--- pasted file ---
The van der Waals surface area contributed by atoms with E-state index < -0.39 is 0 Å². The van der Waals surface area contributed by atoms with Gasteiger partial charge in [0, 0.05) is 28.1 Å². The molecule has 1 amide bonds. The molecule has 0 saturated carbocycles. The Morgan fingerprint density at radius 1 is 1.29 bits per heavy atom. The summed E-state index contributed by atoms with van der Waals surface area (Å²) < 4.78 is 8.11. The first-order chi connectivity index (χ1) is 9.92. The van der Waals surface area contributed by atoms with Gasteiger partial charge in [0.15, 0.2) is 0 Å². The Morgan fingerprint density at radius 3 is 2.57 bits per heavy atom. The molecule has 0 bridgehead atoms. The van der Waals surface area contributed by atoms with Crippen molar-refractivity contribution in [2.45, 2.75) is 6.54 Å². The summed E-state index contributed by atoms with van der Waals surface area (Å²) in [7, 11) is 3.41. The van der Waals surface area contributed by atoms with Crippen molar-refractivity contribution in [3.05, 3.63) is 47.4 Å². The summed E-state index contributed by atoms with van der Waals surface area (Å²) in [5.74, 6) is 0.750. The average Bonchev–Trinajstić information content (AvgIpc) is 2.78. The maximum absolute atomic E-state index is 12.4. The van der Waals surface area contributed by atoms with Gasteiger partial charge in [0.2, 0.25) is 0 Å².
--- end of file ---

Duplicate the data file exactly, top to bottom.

The van der Waals surface area contributed by atoms with E-state index < -0.39 is 0 Å². The van der Waals surface area contributed by atoms with Gasteiger partial charge in [0, 0.05) is 28.1 Å². The molecule has 1 amide bonds. The molecule has 0 saturated carbocycles. The Morgan fingerprint density at radius 1 is 1.29 bits per heavy atom. The summed E-state index contributed by atoms with van der Waals surface area (Å²) < 4.78 is 8.11. The first-order chi connectivity index (χ1) is 9.92. The van der Waals surface area contributed by atoms with Gasteiger partial charge in [0.15, 0.2) is 0 Å². The Morgan fingerprint density at radius 3 is 2.57 bits per heavy atom. The molecule has 0 bridgehead atoms. The van der Waals surface area contributed by atoms with Crippen molar-refractivity contribution in [2.45, 2.75) is 6.54 Å². The summed E-state index contributed by atoms with van der Waals surface area (Å²) in [7, 11) is 3.41. The van der Waals surface area contributed by atoms with Crippen molar-refractivity contribution in [3.05, 3.63) is 47.4 Å². The summed E-state index contributed by atoms with van der Waals surface area (Å²) in [5.74, 6) is 0.750. The average Bonchev–Trinajstić information content (AvgIpc) is 2.78. The maximum absolute atomic E-state index is 12.4. The van der Waals surface area contributed by atoms with Gasteiger partial charge in [0.2, 0.25) is 0 Å².